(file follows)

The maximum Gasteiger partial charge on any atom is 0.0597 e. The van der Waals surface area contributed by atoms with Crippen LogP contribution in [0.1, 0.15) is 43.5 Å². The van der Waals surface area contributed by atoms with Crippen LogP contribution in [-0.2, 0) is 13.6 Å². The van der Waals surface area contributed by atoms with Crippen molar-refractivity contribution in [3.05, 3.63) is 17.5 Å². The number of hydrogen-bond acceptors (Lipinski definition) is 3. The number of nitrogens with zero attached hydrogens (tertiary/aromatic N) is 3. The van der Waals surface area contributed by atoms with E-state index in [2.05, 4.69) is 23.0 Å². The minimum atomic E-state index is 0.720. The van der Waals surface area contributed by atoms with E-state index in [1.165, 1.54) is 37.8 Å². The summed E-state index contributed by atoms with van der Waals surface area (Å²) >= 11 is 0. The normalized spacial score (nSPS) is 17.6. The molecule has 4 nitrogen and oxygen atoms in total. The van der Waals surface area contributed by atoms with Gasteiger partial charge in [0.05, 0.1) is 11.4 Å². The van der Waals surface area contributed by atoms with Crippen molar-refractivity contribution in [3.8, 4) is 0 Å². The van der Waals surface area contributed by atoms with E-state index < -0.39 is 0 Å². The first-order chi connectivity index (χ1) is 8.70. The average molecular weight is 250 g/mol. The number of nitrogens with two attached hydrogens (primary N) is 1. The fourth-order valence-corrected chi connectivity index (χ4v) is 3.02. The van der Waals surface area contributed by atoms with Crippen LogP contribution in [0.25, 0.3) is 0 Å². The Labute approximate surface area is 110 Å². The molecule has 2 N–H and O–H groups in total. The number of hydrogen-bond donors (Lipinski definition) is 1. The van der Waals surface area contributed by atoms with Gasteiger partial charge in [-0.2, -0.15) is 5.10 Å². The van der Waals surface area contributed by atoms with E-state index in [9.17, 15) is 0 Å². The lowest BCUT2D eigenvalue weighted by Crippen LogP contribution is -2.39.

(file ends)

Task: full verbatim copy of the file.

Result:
The maximum Gasteiger partial charge on any atom is 0.0597 e. The van der Waals surface area contributed by atoms with Crippen LogP contribution in [0.1, 0.15) is 43.5 Å². The van der Waals surface area contributed by atoms with Crippen LogP contribution in [-0.2, 0) is 13.6 Å². The van der Waals surface area contributed by atoms with Crippen molar-refractivity contribution in [3.05, 3.63) is 17.5 Å². The number of hydrogen-bond acceptors (Lipinski definition) is 3. The number of nitrogens with zero attached hydrogens (tertiary/aromatic N) is 3. The van der Waals surface area contributed by atoms with E-state index in [2.05, 4.69) is 23.0 Å². The minimum atomic E-state index is 0.720. The van der Waals surface area contributed by atoms with E-state index in [1.165, 1.54) is 37.8 Å². The summed E-state index contributed by atoms with van der Waals surface area (Å²) >= 11 is 0. The normalized spacial score (nSPS) is 17.6. The molecule has 4 nitrogen and oxygen atoms in total. The van der Waals surface area contributed by atoms with Gasteiger partial charge in [0.05, 0.1) is 11.4 Å². The van der Waals surface area contributed by atoms with Crippen molar-refractivity contribution in [3.8, 4) is 0 Å². The van der Waals surface area contributed by atoms with E-state index < -0.39 is 0 Å². The first-order chi connectivity index (χ1) is 8.70. The average molecular weight is 250 g/mol. The number of nitrogens with two attached hydrogens (primary N) is 1. The fourth-order valence-corrected chi connectivity index (χ4v) is 3.02. The van der Waals surface area contributed by atoms with Crippen LogP contribution in [0.25, 0.3) is 0 Å². The Labute approximate surface area is 110 Å². The molecule has 2 N–H and O–H groups in total. The number of hydrogen-bond donors (Lipinski definition) is 1. The van der Waals surface area contributed by atoms with Gasteiger partial charge in [-0.2, -0.15) is 5.10 Å². The van der Waals surface area contributed by atoms with E-state index in [9.17, 15) is 0 Å². The lowest BCUT2D eigenvalue weighted by Crippen LogP contribution is -2.39.